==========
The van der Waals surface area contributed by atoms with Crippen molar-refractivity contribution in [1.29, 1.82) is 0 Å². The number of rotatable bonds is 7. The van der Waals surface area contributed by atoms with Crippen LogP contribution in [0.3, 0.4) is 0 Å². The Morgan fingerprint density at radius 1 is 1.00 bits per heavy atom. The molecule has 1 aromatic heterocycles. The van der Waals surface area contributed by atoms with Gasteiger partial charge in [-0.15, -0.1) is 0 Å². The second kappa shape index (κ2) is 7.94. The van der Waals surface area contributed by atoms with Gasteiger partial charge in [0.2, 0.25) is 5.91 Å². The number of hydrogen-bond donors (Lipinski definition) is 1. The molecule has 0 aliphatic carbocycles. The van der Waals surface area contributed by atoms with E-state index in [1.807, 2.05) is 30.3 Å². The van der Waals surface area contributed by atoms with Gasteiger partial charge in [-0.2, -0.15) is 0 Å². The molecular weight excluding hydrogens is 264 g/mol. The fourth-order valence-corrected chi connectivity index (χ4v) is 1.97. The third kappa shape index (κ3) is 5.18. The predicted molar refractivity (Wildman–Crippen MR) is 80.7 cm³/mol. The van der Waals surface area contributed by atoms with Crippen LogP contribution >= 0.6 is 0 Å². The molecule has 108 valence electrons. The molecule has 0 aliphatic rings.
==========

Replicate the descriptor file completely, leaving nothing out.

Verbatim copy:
The van der Waals surface area contributed by atoms with Crippen molar-refractivity contribution in [1.29, 1.82) is 0 Å². The number of rotatable bonds is 7. The van der Waals surface area contributed by atoms with Crippen LogP contribution in [0.3, 0.4) is 0 Å². The Morgan fingerprint density at radius 1 is 1.00 bits per heavy atom. The molecule has 1 aromatic heterocycles. The van der Waals surface area contributed by atoms with Gasteiger partial charge in [-0.15, -0.1) is 0 Å². The second kappa shape index (κ2) is 7.94. The van der Waals surface area contributed by atoms with Gasteiger partial charge in [0.2, 0.25) is 5.91 Å². The number of hydrogen-bond donors (Lipinski definition) is 1. The molecule has 0 aliphatic carbocycles. The van der Waals surface area contributed by atoms with E-state index in [1.807, 2.05) is 30.3 Å². The van der Waals surface area contributed by atoms with Gasteiger partial charge in [-0.2, -0.15) is 0 Å². The molecular weight excluding hydrogens is 264 g/mol. The fourth-order valence-corrected chi connectivity index (χ4v) is 1.97. The third kappa shape index (κ3) is 5.18. The predicted molar refractivity (Wildman–Crippen MR) is 80.7 cm³/mol. The van der Waals surface area contributed by atoms with Crippen LogP contribution >= 0.6 is 0 Å². The molecule has 108 valence electrons. The molecule has 0 aliphatic rings.